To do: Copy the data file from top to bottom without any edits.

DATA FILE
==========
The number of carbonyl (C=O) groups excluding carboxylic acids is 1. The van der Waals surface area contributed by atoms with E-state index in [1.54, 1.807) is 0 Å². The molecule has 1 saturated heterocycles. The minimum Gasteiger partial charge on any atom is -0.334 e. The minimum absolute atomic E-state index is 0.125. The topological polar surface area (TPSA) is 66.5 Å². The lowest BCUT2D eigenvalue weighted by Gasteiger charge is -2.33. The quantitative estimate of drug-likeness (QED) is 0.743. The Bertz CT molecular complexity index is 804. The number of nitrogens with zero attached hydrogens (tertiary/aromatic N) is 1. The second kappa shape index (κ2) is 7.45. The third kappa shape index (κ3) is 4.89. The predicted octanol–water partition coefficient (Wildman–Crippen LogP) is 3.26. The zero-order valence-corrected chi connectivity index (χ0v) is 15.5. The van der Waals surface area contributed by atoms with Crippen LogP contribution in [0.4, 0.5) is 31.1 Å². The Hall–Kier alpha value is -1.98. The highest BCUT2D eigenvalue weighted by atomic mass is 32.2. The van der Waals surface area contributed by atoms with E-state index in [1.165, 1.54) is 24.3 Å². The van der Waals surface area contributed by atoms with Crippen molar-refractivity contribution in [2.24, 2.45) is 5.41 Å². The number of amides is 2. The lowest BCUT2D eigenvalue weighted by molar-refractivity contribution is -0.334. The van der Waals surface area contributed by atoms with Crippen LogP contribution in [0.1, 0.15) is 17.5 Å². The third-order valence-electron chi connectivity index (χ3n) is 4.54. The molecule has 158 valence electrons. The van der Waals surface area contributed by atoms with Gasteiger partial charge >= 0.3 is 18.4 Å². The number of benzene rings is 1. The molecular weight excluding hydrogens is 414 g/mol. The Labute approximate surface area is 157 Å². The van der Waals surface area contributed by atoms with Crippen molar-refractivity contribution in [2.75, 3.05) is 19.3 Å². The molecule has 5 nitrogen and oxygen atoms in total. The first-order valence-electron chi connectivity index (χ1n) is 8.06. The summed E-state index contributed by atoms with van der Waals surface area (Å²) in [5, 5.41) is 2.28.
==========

The number of carbonyl (C=O) groups excluding carboxylic acids is 1. The van der Waals surface area contributed by atoms with E-state index in [1.54, 1.807) is 0 Å². The molecule has 1 saturated heterocycles. The minimum Gasteiger partial charge on any atom is -0.334 e. The minimum absolute atomic E-state index is 0.125. The topological polar surface area (TPSA) is 66.5 Å². The lowest BCUT2D eigenvalue weighted by Gasteiger charge is -2.33. The quantitative estimate of drug-likeness (QED) is 0.743. The Bertz CT molecular complexity index is 804. The number of nitrogens with zero attached hydrogens (tertiary/aromatic N) is 1. The second kappa shape index (κ2) is 7.45. The third kappa shape index (κ3) is 4.89. The predicted octanol–water partition coefficient (Wildman–Crippen LogP) is 3.26. The zero-order valence-corrected chi connectivity index (χ0v) is 15.5. The van der Waals surface area contributed by atoms with Crippen LogP contribution in [0.4, 0.5) is 31.1 Å². The Hall–Kier alpha value is -1.98. The highest BCUT2D eigenvalue weighted by atomic mass is 32.2. The van der Waals surface area contributed by atoms with E-state index in [1.165, 1.54) is 24.3 Å². The van der Waals surface area contributed by atoms with Crippen molar-refractivity contribution in [2.24, 2.45) is 5.41 Å². The number of amides is 2. The lowest BCUT2D eigenvalue weighted by molar-refractivity contribution is -0.334. The van der Waals surface area contributed by atoms with Crippen LogP contribution in [0.1, 0.15) is 17.5 Å². The third-order valence-electron chi connectivity index (χ3n) is 4.54. The molecule has 158 valence electrons. The van der Waals surface area contributed by atoms with Gasteiger partial charge >= 0.3 is 18.4 Å². The number of benzene rings is 1. The molecular weight excluding hydrogens is 414 g/mol. The Labute approximate surface area is 157 Å². The van der Waals surface area contributed by atoms with Crippen molar-refractivity contribution in [2.75, 3.05) is 19.3 Å². The molecule has 5 nitrogen and oxygen atoms in total. The first-order valence-electron chi connectivity index (χ1n) is 8.06. The summed E-state index contributed by atoms with van der Waals surface area (Å²) in [5, 5.41) is 2.28.